Amyotrophic Lateral Sclerosis
(ALS; Lou Gehrig's Disease; Motor Neuron Disease)En Español (Spanish Version)
Amyotrophic lateral sclerosis (ALS) is a progressive nervous system disorder. It gradually destroys the nerves responsible for muscle movement. Over time, ALS leads to total paralysis of muscle movement, including respiration.
Prognosis is poor in most cases because of the progressive nature of the condition due to eventual respiratory failure. After diagnosis is made, lifespan ranges from 2-5 years. The 5 year survival rate is 25% and up to 10% of patients will survive more than 10 years. In general, the younger the age of onset, the slower the disease progresses.
The Nervous System
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The cause of ALS is not known, but it appears that genes may play a role in a very small number of cases. Also, research has shown that there may be a reduced response to cell stress, as well as cell toxicity, related to certain protein build-up in the brain.
A risk factor is something that increases your chance of getting a disease or condition. Risk factors include:
- Having a family member with ALS
- Military personnel may have an increased risk.
- Progressive weakness in arms and legs (at first often on only one side) over weeks to months without changes in sensory abilities.
- Initial presentation may be a wrist or foot drop
- Trouble holding things without dropping them
- Frequent tripping while walking
- Shrunken muscles
- Twitchy muscles
- Unpredictable changing emotions
- Overactive reflexes
- Slurred speech
- Trouble chewing and swallowing, resulting in frequent choking and gagging
- Weight loss due to trouble eating
- Trouble breathing
- Excess salivation, drooling
- Cognition is intact
- Sensation is intact
- Trouble coughing, resulting in development of pneumonia
The doctor will ask about your symptoms and medical history, and perform a physical exam. There are no tests that definitively diagnose ALS, but tests may be used to rule out other medical conditions.
Tests may include:
- Electromyogram (EMG) —to look for progressive muscle weakness and twitching
- CT Scan —a type of x-ray that uses a computer to make pictures of the structures inside the head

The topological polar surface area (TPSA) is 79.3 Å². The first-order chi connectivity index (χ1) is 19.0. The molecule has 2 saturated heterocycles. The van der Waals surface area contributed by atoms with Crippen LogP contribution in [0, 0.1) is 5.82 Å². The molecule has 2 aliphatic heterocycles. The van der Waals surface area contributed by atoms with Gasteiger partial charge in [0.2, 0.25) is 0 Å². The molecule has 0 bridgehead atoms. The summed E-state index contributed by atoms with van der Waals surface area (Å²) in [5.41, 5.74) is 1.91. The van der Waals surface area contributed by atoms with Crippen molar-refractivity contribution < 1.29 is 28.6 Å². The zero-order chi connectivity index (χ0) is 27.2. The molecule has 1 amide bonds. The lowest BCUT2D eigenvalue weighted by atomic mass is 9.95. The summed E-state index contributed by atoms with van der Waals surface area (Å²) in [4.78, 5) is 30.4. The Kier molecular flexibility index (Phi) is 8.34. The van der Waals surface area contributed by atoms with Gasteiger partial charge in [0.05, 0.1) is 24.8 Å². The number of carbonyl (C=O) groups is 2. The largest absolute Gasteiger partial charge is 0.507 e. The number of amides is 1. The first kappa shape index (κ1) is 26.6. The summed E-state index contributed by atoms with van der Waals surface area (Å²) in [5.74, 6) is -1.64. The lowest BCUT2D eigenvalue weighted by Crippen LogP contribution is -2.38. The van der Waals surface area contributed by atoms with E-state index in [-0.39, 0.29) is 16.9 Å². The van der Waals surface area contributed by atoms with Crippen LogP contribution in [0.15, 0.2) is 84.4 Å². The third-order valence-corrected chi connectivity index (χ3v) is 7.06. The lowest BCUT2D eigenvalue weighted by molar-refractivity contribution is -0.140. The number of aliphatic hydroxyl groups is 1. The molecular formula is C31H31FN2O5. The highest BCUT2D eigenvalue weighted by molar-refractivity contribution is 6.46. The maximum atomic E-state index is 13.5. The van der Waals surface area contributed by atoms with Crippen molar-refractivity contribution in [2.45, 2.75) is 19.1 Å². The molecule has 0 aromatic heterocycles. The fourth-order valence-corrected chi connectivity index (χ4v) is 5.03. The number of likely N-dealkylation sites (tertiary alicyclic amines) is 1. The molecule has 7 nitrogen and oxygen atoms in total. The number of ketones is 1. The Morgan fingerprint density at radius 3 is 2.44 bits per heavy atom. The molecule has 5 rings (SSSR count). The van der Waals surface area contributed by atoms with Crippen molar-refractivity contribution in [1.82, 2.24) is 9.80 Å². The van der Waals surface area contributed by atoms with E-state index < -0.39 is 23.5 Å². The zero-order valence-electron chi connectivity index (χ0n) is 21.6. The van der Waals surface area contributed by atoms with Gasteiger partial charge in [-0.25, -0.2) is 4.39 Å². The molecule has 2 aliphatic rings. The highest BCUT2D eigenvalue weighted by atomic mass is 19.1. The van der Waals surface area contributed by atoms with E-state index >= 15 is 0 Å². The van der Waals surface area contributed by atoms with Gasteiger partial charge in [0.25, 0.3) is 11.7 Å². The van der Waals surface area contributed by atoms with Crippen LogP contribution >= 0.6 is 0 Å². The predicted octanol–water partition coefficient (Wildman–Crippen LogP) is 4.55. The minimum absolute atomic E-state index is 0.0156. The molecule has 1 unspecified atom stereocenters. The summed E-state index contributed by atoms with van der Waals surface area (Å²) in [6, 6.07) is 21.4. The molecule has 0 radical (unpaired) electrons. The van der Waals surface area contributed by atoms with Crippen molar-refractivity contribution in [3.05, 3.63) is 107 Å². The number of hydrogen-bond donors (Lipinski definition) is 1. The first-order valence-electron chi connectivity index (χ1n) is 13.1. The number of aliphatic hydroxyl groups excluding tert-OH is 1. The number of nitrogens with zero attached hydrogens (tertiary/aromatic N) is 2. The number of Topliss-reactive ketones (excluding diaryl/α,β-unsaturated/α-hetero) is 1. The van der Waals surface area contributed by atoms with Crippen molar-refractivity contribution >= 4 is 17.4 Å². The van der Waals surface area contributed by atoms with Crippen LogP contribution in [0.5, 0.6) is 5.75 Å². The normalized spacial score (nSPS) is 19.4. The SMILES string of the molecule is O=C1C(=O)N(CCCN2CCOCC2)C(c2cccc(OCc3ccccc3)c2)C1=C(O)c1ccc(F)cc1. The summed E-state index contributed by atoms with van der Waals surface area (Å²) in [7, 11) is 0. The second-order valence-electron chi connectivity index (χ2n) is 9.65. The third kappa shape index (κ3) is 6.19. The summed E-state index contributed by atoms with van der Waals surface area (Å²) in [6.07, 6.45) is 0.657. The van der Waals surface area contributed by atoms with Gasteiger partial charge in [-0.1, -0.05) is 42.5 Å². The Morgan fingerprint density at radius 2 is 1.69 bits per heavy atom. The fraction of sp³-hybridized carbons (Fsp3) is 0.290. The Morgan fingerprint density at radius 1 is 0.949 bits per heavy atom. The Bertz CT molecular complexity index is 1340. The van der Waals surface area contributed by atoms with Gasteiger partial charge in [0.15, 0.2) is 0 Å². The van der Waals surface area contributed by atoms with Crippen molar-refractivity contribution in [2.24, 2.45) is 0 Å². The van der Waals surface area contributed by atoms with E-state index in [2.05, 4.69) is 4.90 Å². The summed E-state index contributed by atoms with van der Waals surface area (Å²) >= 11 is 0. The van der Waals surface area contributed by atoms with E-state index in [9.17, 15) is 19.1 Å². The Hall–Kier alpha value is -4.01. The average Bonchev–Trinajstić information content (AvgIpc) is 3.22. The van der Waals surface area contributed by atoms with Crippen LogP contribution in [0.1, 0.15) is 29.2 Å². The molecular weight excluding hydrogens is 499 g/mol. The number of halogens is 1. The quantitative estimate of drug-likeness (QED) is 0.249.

- MRI Scan —a test that uses magnetic waves to make pictures of the structures inside the head
- Blood tests—to rule out metabolic, heavy metal exposure, or rarely infections such as lyme disease or HIV
- Lumbar puncture —a procedure to collect cerebrospinal fluid (CSF)
- Urine tests
There is currently no cure for ALS. The drug, called riluzole, has been approved for ALS with a clinical trial revealing a modest lengthening of survival. It may slightly improve functioning for ALS patients, although it doesn't stop disease progression.
A recent study, though, showed that the addition of lithium carbonate (a medication used to treat mood disorders) to riluzole may slow the progression of ALS and prolong survival. *¹
Other drugs are also being studied.
Treatments for the symptoms of ALS include:
Valium, Baclofen, or Dantrolene
Valium, baclofen, or dantrolene are used to reduce spasticity.
Nonsteroidal Anti-inflammatory Drugs and Other Pain Medications
These drugs are used to reduce pain from muscle cramping.
Physical therapy is used to reduce pain associated with muscle cramping and spasticity.
Atropine, Scopolamine, or Antihistamine
These drugs are used to reduce heavy drooling.
Respiratory care with non-invasive positive pressure ventilation. The decision to use ventilation with tracheal intubation should be discussed in advance, as it is often required in the end stages of the disease..
Nutritional care with dietary changes, with eventual feeding tube placement, may be used.
Speech therapy may be used to optimize communication, including exploration of nonvocal options once speech is lost.
A multidisciplinary approach must be taken for not only the patient, but the patient's family. This may include medications and psychological, social, religious, and ALS support groups.
Amyotrophic lateral sclerosis. EBSCO Publishing Dynamed website. Available at: http://www.ebscohost.com/dynamed . Updated January 21, 2008. Accessed February 23, 2008.
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* ¹ 4/17/2008 DynaMed Systematic Literature Surveillance DynaMed's Systematic Literature Surveillance : Fornai F, Longone P, Cafaro L, et al. Lithium delays progression of amyotrophic lateral sclerosis. Proc Natl Acad Sci USA. 2008;105:2052-2057. Epub 2008 Feb 4.
Last reviewed February 2008 by J. Thomas Megerian, MD, PhD, FAAP
Please be aware that this information is provided to supplement the care provided by your physician. It is neither intended nor implied to be a substitute for professional medical advice. CALL YOUR HEALTHCARE PROVIDER IMMEDIATELY IF YOU THINK YOU MAY HAVE A MEDICAL EMERGENCY. Always seek the advice of your physician or other qualified health provider prior to starting any new treatment or with any questions you may have regarding a medical condition.
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